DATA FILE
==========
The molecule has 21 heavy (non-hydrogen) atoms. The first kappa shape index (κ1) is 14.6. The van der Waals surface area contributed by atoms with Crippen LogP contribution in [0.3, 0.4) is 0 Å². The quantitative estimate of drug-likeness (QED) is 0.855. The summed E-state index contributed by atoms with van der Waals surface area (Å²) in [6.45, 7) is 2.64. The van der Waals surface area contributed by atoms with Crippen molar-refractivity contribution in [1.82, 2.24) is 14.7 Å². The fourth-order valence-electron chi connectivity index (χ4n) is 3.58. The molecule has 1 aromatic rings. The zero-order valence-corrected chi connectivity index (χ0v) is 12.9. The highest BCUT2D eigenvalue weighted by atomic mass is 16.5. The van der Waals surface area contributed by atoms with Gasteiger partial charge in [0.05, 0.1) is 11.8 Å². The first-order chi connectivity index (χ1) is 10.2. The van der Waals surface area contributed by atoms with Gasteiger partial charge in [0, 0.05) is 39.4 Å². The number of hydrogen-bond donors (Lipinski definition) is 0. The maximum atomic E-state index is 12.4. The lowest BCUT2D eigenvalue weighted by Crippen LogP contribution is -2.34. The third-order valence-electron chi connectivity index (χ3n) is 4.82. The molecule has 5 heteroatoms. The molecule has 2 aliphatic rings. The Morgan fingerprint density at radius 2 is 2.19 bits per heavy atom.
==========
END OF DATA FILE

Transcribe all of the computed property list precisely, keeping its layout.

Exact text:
The molecule has 21 heavy (non-hydrogen) atoms. The first kappa shape index (κ1) is 14.6. The van der Waals surface area contributed by atoms with Crippen LogP contribution in [0.3, 0.4) is 0 Å². The quantitative estimate of drug-likeness (QED) is 0.855. The summed E-state index contributed by atoms with van der Waals surface area (Å²) in [6.45, 7) is 2.64. The van der Waals surface area contributed by atoms with Crippen molar-refractivity contribution in [1.82, 2.24) is 14.7 Å². The fourth-order valence-electron chi connectivity index (χ4n) is 3.58. The molecule has 1 aromatic rings. The zero-order valence-corrected chi connectivity index (χ0v) is 12.9. The highest BCUT2D eigenvalue weighted by atomic mass is 16.5. The van der Waals surface area contributed by atoms with Gasteiger partial charge in [0.05, 0.1) is 11.8 Å². The first-order chi connectivity index (χ1) is 10.2. The van der Waals surface area contributed by atoms with Gasteiger partial charge in [0, 0.05) is 39.4 Å². The number of hydrogen-bond donors (Lipinski definition) is 0. The maximum atomic E-state index is 12.4. The lowest BCUT2D eigenvalue weighted by Crippen LogP contribution is -2.34. The third-order valence-electron chi connectivity index (χ3n) is 4.82. The molecule has 5 heteroatoms. The molecule has 2 aliphatic rings. The Morgan fingerprint density at radius 2 is 2.19 bits per heavy atom.